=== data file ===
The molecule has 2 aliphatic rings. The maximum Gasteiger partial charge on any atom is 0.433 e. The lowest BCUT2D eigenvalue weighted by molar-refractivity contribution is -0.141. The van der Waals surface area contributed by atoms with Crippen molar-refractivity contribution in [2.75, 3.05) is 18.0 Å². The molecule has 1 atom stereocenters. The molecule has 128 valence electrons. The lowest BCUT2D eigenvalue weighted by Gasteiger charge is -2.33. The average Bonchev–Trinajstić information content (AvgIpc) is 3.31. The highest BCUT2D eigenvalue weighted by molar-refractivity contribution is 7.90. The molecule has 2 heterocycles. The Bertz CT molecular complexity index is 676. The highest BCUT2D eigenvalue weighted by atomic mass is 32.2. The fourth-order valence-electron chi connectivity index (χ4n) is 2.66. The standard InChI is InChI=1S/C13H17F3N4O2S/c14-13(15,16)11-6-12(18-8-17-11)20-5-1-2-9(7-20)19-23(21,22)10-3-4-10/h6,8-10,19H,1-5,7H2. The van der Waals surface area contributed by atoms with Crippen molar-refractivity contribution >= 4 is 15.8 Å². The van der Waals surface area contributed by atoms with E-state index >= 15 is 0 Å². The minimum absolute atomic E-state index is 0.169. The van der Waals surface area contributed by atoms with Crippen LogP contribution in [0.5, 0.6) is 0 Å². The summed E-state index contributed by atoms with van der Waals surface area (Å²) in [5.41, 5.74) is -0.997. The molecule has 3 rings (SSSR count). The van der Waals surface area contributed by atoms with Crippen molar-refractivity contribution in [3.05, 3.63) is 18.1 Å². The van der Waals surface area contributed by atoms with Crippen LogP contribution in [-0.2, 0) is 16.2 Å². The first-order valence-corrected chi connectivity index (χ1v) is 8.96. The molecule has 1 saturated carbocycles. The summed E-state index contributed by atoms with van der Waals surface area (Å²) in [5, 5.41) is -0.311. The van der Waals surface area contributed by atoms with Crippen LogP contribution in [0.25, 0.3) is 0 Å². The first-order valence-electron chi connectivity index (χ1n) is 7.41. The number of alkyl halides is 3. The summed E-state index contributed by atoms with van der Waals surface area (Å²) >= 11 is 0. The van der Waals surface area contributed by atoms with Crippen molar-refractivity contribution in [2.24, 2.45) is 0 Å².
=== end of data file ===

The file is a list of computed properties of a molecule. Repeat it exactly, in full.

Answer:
The molecule has 2 aliphatic rings. The maximum Gasteiger partial charge on any atom is 0.433 e. The lowest BCUT2D eigenvalue weighted by molar-refractivity contribution is -0.141. The van der Waals surface area contributed by atoms with Crippen molar-refractivity contribution in [2.75, 3.05) is 18.0 Å². The molecule has 1 atom stereocenters. The molecule has 128 valence electrons. The lowest BCUT2D eigenvalue weighted by Gasteiger charge is -2.33. The average Bonchev–Trinajstić information content (AvgIpc) is 3.31. The highest BCUT2D eigenvalue weighted by molar-refractivity contribution is 7.90. The molecule has 2 heterocycles. The Bertz CT molecular complexity index is 676. The highest BCUT2D eigenvalue weighted by atomic mass is 32.2. The fourth-order valence-electron chi connectivity index (χ4n) is 2.66. The standard InChI is InChI=1S/C13H17F3N4O2S/c14-13(15,16)11-6-12(18-8-17-11)20-5-1-2-9(7-20)19-23(21,22)10-3-4-10/h6,8-10,19H,1-5,7H2. The van der Waals surface area contributed by atoms with Crippen molar-refractivity contribution >= 4 is 15.8 Å². The van der Waals surface area contributed by atoms with E-state index >= 15 is 0 Å². The minimum absolute atomic E-state index is 0.169. The van der Waals surface area contributed by atoms with Crippen LogP contribution in [0.5, 0.6) is 0 Å². The summed E-state index contributed by atoms with van der Waals surface area (Å²) in [5.41, 5.74) is -0.997. The molecule has 3 rings (SSSR count). The van der Waals surface area contributed by atoms with Crippen molar-refractivity contribution in [3.05, 3.63) is 18.1 Å². The van der Waals surface area contributed by atoms with Crippen LogP contribution in [-0.2, 0) is 16.2 Å². The first-order valence-corrected chi connectivity index (χ1v) is 8.96. The molecule has 1 saturated carbocycles. The summed E-state index contributed by atoms with van der Waals surface area (Å²) in [5, 5.41) is -0.311. The van der Waals surface area contributed by atoms with Crippen LogP contribution in [0.25, 0.3) is 0 Å². The first-order valence-electron chi connectivity index (χ1n) is 7.41. The number of alkyl halides is 3. The summed E-state index contributed by atoms with van der Waals surface area (Å²) >= 11 is 0. The van der Waals surface area contributed by atoms with Crippen molar-refractivity contribution in [2.24, 2.45) is 0 Å².